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Dr. B.
Dr. B., Cat Veterinarian
Category: Cat Veterinary
Satisfied Customers: 20546
Experience:  Small animal veterinarian with a special interest in cats, happy to discuss any questions you have.
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My cat is about 10 years old. She is wheezing alot, and

Customer Question

My cat is about 10 years old. She is wheezing alot, and coughs up alot of hair balls. Has had GI complaints for some years. Can i get something OTC that can help>?
Submitted: 1 year ago.
Category: Cat Veterinary
Expert:  Dr. B. replied 1 year ago.

Hello & welcome, I am Dr. B, a licensed veterinarian and I would like to help you with your wee one today.

How long has she had these signs?

Since you noted coughing and hairballs, does she only wheeze when trying to pass these or all of the time?

Any eye or nasal discharge? What color? From one or both nostrils?

Any changes to her breathing? Any congestion?

Customer: replied 1 year ago.
She vomits hair balls after she eats. But when she sleeps you can here her breathing all over the room. Wheezing, But most of the time, no labored breathing. She has had the hair ball problem after meals for as long as we have had her. When she is awake, we don't notice any breathing problems. No coughing, or sneezing. And her breathing is even and unlabored when awake as well. Just worries us when we here her while she is asleep. Maybe she is just getting old. I just don"t know if this is normal behavior, or not. Sounds more like upper respiratory. lung expansion and sounds seem normal. Do cats snore? Maybe we need moisturizers in the house. What do you think would help? And thanks.
Expert:  Dr. B. replied 1 year ago.

Thank you,

First, if she has always had hairball issues, I'd note that if you have not already then you could consider trying an OTC gel/paste treatment (ie Laxotone, Catalax). As well, adding a bit a of fiber (ie spoonful of canned pumpkin) to her food could also help push those hair balls down the right direction.

Otherwise, based on your further history, we are likely looking at a separate issue here. Its possible that we could have these signs related to throat irritation from the hair she ingests. Still, if we are hearing increased respiratory noise and wheezing especially at rest, I'd be concerned that we do have something present in the upper airway that is disturbing her normal air flow. Cats are allowed to snore and can be noisy breathers, but if she hasn't always been as noisy as she is now; then it does suggest an issue lurking here. Common causes at her age would be inflammation (potentially related to a low grade infection or allergy), but also polyps or growths in the airway.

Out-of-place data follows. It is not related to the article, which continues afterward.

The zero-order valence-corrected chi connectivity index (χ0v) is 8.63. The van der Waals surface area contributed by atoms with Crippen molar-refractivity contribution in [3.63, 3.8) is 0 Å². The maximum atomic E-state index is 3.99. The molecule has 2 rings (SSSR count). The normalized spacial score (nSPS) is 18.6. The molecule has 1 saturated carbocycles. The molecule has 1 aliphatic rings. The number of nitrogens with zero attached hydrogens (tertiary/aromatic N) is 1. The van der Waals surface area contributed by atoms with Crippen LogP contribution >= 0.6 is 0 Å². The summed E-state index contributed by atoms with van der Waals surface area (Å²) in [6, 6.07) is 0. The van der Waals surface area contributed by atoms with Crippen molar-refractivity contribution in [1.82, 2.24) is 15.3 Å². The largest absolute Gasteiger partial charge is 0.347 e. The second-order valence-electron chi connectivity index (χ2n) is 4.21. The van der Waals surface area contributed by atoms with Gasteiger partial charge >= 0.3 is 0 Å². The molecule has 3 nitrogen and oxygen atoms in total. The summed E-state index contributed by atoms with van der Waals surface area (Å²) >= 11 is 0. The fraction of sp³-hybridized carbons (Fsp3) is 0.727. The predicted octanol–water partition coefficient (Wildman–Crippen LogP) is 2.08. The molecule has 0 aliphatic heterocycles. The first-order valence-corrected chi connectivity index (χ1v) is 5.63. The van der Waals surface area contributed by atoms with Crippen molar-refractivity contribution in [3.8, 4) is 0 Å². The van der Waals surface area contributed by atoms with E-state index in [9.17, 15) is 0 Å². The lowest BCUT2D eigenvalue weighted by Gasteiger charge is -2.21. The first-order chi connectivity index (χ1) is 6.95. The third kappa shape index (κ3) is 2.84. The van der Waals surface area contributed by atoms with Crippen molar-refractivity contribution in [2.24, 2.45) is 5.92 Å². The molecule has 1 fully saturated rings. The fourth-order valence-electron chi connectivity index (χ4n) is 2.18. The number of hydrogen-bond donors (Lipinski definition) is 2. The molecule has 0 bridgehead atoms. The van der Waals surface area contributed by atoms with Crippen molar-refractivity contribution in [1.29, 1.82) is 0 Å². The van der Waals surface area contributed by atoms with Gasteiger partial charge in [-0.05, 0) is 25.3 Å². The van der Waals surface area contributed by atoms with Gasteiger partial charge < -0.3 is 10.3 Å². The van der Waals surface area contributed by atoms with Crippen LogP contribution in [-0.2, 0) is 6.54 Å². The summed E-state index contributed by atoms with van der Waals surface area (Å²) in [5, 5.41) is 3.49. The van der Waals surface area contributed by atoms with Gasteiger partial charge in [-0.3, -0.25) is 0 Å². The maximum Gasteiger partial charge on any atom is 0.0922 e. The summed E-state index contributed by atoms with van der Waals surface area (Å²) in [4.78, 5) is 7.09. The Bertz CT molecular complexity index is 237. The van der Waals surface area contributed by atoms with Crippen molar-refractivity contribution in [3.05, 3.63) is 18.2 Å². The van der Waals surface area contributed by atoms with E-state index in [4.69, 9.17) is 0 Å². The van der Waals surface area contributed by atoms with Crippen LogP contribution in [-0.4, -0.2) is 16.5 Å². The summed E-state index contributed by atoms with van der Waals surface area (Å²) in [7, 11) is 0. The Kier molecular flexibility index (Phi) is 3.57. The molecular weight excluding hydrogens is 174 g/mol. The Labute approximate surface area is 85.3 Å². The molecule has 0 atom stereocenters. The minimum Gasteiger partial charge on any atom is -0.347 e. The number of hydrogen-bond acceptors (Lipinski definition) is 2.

With all this in mind, you could try using increased air moisture to see if we can reduce these signs. Often we will use a humidifier or baby nebulizer for them. This could be used in a small room or you can even make her a steam tent by placing her in her carrier and covering the carrier and nebulizer/humidifier under the same sheet.

As well, if you thought she sounded congested, then we could also try non-medicated saline nasal drops (like Ocean Mist or Little Noses). Tilt the head back and drop two to three drops in one nostril. Cats hate this, but it can help. After the drops go down, you can let the head up and wipe away any discharge that gets loosened. Then repeat with the other nostril.

Finally, if we have a possible allergic irritation, you can also trial her on an antihistamine. Most commonly we use Benadryl/Diphenhydramine (More Info/Dose @ http://www.petplace.com/article/drug-library/library/over-the-counter/diphenhydramine-benadryl). A low dose (ie. 0.25mg per pound of their body weight twice daily) can just be enough to reduce any allergic irritation and does have a mild decongesting effect. Alternatively, you can also use Cetirizine (just 5mg for a cat) once daily. For either, we like to keep the dose low, since it can cause drowsiness (just like people). And of course, these shouldn't be used if your wee one has any known health issues or is on any other medication without speaking to your vet first.

Overall, these would be our concerns for her current signs. It won't be an age issue, but we do have to consider benign and sinister growths with her age. Therefore, we can try the above supportive care for her at this stage. Though if she doesn't settle, then we'd be best to think about having a local vet do a home visit or see if you have a local mobile vet that can come to her. That way they can examine her and pinpoint the root for her signs. Depending on their findings, they can identify which issue is present and help you address this as effectively as possible for Milo.

Please take care,

Dr. B.

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Expert:  Dr. B. replied 1 year ago.
Hi,
I'm just following up on our conversation about your pet. How is everything going?
Dr. B.

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